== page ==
Sunday, 5th February 2023
Breaking News:

‘Military should halt operation safe corridor now’

By Godwin Ijediogor (News Editor)
22 February 2020   |   2:26 am
Generally, insecurity in Nigeria can be traced to the three socio-economic factors namely endemic poverty, high unemployment and impunity. Poverty in the land is quite harsh.

Renowned security expert, Dr Ona Ekhomu, in this interview with GODWIN IJEDIOGOR, blames the resurgence of insecurity in the country on what he describes as “strategic blunders and poor choices by the authorities.”

What is responsible for the upsurge in insecurity?
Generally, insecurity in Nigeria can be traced to the three socio-economic factors namely endemic poverty, high unemployment and impunity. Poverty in the land is quite harsh. Nigeria has overtaken India as the country with the largest number of poor people – 87 million people. Poverty is insidious. It reduces the moral bar for many, particularly the young and the ambitious.

Fulani herdsmen kidnapping people often rationalise their behaviour by saying they no longer have cattle to herd and they have no alternative means of livelihood. Armed with an AK47 rifle, they resort to targeted acts of violence such as kidnapping for ransom to survive.The high rate of unemployment is another key casual factor. Unemployment creates idle hands, which are available for criminal enterprise.

The biggest causal factor is impunity. Many criminals in Nigeria believe they can get away with the crime. Some believe that they belong to certain “privileged” ethnic groups or political groups and will not be punished. Others count on the fact that crime detection in Nigeria is constrained by multiple poor policing factors such as lack of forensic science capability, lack of criminal database, poor training and welfare of police detectives, etc. Others feel that even if detected, arrested and prosecuted, the adjudication by the courts of law will be another weak link in the criminal justice chain that could be exploited to escape punishment. Until we understand Beccarian severity, celerity and certainty of punishment we will continue to have impunity in the system.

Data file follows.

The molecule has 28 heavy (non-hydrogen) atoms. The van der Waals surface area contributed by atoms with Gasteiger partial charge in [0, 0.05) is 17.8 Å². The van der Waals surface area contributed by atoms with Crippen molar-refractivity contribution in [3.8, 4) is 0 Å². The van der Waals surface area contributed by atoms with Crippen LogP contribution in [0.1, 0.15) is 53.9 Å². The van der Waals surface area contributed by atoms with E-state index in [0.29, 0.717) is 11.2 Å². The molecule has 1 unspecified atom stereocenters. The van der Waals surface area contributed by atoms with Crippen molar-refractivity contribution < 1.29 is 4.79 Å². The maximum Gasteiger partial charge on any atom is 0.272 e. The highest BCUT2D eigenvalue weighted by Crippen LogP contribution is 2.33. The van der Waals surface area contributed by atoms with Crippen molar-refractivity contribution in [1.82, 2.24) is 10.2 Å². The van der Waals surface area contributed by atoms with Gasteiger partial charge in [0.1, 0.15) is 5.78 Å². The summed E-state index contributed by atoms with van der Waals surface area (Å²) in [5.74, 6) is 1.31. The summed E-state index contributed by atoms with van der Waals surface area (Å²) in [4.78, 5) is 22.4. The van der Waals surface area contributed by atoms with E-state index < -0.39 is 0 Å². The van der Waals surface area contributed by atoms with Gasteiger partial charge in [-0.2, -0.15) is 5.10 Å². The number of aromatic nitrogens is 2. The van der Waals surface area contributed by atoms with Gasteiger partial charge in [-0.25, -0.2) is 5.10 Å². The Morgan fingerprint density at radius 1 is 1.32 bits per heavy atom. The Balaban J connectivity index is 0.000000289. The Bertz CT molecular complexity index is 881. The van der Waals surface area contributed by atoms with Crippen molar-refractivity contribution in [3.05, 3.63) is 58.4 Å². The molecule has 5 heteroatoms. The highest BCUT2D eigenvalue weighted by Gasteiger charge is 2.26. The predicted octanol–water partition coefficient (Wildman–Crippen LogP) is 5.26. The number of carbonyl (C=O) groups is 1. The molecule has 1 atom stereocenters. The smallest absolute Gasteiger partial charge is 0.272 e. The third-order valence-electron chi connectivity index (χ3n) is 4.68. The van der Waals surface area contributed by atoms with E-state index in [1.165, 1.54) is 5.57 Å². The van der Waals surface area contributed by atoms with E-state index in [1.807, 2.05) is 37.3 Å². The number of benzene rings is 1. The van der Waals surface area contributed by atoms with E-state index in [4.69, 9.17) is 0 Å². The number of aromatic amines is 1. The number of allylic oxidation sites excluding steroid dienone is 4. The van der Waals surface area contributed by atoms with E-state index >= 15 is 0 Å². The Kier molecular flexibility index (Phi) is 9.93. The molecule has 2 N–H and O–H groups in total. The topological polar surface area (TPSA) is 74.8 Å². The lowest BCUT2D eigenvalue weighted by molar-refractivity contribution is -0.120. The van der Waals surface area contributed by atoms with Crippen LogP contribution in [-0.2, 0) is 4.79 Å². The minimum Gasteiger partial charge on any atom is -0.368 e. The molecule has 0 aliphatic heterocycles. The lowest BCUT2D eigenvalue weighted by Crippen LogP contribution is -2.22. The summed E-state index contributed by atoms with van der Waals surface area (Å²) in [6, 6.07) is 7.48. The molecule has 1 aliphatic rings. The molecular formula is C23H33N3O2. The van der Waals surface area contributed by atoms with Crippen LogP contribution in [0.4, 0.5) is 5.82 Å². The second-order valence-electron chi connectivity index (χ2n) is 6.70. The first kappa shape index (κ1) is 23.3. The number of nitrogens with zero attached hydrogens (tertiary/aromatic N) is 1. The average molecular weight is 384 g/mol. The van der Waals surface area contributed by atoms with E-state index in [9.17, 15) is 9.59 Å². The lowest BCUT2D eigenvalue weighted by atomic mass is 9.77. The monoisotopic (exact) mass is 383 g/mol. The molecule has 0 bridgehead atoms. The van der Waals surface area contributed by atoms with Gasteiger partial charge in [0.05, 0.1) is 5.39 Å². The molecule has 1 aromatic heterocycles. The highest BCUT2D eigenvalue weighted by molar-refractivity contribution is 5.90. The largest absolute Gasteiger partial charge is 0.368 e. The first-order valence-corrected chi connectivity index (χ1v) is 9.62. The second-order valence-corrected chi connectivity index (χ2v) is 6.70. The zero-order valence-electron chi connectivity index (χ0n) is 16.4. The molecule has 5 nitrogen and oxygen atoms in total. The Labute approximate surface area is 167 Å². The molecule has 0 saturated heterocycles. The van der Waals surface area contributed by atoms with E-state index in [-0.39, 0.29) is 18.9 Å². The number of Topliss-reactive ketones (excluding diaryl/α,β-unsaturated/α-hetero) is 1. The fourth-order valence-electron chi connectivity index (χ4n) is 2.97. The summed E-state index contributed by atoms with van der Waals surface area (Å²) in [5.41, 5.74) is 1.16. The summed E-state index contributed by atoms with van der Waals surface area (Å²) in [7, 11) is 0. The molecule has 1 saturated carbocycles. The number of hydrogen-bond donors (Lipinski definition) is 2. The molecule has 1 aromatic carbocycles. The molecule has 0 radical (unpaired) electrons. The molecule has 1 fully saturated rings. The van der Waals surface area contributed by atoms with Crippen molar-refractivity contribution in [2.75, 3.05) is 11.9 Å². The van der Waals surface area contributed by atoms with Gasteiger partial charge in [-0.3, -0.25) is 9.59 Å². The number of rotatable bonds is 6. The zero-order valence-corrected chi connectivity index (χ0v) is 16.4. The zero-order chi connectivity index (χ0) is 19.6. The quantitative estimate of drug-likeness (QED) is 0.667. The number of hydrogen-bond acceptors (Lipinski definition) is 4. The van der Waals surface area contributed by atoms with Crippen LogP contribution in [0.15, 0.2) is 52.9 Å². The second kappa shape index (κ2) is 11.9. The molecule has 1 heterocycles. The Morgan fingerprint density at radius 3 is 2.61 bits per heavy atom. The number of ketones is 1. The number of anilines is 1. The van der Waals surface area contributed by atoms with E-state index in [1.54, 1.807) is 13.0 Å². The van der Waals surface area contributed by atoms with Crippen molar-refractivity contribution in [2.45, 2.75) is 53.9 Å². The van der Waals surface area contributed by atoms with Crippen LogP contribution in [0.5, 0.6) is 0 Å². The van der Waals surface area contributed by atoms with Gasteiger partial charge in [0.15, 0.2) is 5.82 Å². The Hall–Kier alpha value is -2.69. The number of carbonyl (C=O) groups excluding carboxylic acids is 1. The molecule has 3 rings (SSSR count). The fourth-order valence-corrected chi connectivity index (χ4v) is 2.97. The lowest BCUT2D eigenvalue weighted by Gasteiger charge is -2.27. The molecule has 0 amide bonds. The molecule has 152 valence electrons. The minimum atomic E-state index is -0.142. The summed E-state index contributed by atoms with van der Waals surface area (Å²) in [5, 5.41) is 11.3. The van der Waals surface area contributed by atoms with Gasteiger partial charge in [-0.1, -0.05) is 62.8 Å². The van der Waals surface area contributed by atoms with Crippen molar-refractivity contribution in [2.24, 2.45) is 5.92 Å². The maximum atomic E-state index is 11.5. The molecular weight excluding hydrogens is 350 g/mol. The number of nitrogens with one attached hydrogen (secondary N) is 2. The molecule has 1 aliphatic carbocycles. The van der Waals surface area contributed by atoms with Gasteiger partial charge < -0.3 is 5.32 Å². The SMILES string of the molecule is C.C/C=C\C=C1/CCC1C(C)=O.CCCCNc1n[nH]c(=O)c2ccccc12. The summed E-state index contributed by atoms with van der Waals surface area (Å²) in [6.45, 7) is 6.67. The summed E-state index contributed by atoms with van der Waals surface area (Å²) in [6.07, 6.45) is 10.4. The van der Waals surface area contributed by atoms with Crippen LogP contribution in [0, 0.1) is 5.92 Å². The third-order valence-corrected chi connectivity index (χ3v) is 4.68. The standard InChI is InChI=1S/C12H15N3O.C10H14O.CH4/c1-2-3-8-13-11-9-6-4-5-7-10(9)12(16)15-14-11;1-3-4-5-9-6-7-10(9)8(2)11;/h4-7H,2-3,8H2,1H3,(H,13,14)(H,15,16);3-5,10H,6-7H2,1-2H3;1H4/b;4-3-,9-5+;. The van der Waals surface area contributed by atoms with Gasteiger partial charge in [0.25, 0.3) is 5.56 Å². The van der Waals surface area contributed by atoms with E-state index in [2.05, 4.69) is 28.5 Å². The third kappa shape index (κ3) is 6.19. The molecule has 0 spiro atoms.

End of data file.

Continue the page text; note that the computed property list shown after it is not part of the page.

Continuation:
The Northeast insurgency is being fuelled by vulnerabilities created by tactical errors such as the adoption of Super-camps, which is good for force protection but creates vulnerabilities by exposing the citizenry to incessant attacks. The terrorists merely exploit the absence of capable guardians in the Borno countryside. Another factor is the so-called de-radicalisation of repentant Boko Haram fighters. To me, the Operation Safe Corridor programme amounts to recycling of Boko Haram fighters. Terrorists that have been taken off the battle fields are apparently being returned as new and improved fighters to cause more havoc. This is appalling. There is no evidence that these people were in fact reprogrammed and de-radicalised successfully. There is no objective measure of the success of de-radicalisation. There is no proper monitoring of the fighters after their release. Pertinent questions include: who is their case officer? How are they monitored? Where are they employed? Where do they live? Who are their friends and associates? I know that these data do not exist. The de-radicalisation programme is a sham and it should be stopped forthwith.

Why is the military unable to finish the war?